This book is a comprehensive work – the work of a lifetime. A concise and yet far – reaching text pieced together like a mosaic over a period of thirty years by the author, Paramhans Swami Maheshwarananda (Swamiji). The book’s approach is holistic and therefore the word “system” is included in the title. This word is used when an author is certain that readers are presented with a complete mosaic of valuable resources.
In one of his many books, Swamiji defined his personal vow as this: “The sole purpose of my life is to teach people to accept themselves; to help them discover why they were born and what is the meaning of life; to teach them respect for others; to help them feel and understand another’s sadness or pain”.
This represents an enormous and sometimes difficult task for any spiritual teacher, as the frequent gaps between the words of a teacher and the actions of his students, are bridged by few individuals. Great words can be written and voiced in many ways. But to live in agreement with these words, to actively put them into practice, requires enormous strength and discipline. One of the many thousands of Swamiji's students worldwide wrote: “Love, trust and effort are the three qualities which lead a student to success. A teacher is not judged only by his actions but also by the actions of his students”. As an example of “students' actions” the following analogy is made: “A strong wind plays with a boat, and there are boats at play in the wind; what separates them is the ocean of ignorance”. It is the love and trust that students have for Swamiji, as well as their varied personal achievements, that allows them to share in his life-mission, and this should be kept in mind when considering the success of “The System Yoga in Daily Life”.
Focusing on the book itself the following points stand out:
The book, or rather the textbook, displays exceptional pedagogic and didactic sensitivity and target-orientation towards the spiritual dimensions of the western reader.
An observant reader can discover throughout the text, the author's humanitarian principles such as: love and help for all living beings; respect for life; peace, for which we all should strive; protection of nature and the environment; tolerance among people, countries, cultures and religions; and the importance of a positive mind and way of life.
The author is convinced (and we can more than agree with him) that the system he presents in this book can be utilised by all people in most of life's circumstances – regardless of one’s age, gender, profession, education, marital status, health, culture or religion. The text also includes special instructions relevant to specific health problems.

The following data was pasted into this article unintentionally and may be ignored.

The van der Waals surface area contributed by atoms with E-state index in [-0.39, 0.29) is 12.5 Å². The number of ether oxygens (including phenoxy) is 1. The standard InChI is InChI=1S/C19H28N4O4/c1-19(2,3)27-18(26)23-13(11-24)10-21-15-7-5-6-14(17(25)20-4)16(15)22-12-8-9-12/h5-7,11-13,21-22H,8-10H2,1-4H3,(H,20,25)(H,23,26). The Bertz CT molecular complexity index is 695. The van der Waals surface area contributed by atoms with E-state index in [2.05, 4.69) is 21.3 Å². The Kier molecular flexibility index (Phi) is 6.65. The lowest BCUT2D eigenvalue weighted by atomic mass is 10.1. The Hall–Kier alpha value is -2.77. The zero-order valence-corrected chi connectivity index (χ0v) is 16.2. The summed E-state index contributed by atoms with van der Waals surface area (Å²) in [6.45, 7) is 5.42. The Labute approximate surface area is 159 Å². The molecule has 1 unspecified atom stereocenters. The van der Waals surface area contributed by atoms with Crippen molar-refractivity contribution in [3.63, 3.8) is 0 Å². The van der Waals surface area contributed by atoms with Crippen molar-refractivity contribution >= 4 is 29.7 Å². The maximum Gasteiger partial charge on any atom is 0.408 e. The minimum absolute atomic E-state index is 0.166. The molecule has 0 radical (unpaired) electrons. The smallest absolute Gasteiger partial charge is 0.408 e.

As the Dean of the Faculty of Sport at the University of Ljubljana, Slovenia, my colleagues and I systematically study the current orientations of sport and the possible visions and perspectives of programme orientation in the coming decades. Among the current studies we have at hand is data that relates to the physical exercise patterns of Slovenia’s adult population. This data reveals that more than 60,000 citizens of Slovenia participate in Yoga (individually or within an institution). It also shows that interest in Yoga is growing and that, generally, this interest is increasing within sports where the focal point is more than simply scoring in competition. Similarly in other countries, especially within Europe, 1.0% - 1.5% of the population practice Yoga. Sport is becoming a chosen element to improve quality of life for more and more people, as there is on awareness that sport enriches human life, integrates the physical and spiritual dimensions in daily life, opens cultural horizons, and develops abilities and opportunities for genuine human communication.
A person can perhaps be evaluated according to the number of medals, awards and letters of thanks he has received. The author of this book has certainly received many exceptionally high awards within India and also from many other countries. Awards, in general, tend to gloss over a personality rather than reveal one's humanitarian dimensions. However, out of all the medals, awards and accolades bestowed on the author from various countries and their statesmen, it is perhaps appropriate to mention here just one, due to the commendable merit of the author's life. The Czech President and writer, Václav Havel, forwarded a personal letter of genuine thanks in acknowledgement of the author’s high spiritual values and selfless work displayed while pursuing his life-mission in the Czech Republic throughout the last twenty years.
Due to my personal experience while working in the field with athletes, coupled with the fact that more and more professional and regular athletes have included Yoga as an integral part of their training, is the reason that I decided to evaluate this book within my competencies.
Ljubljana, May 2000
Univ. Prof. Kresimir Petrovic PhD., Dean of the Faculty of Sport, University of Ljubljana, Slovenia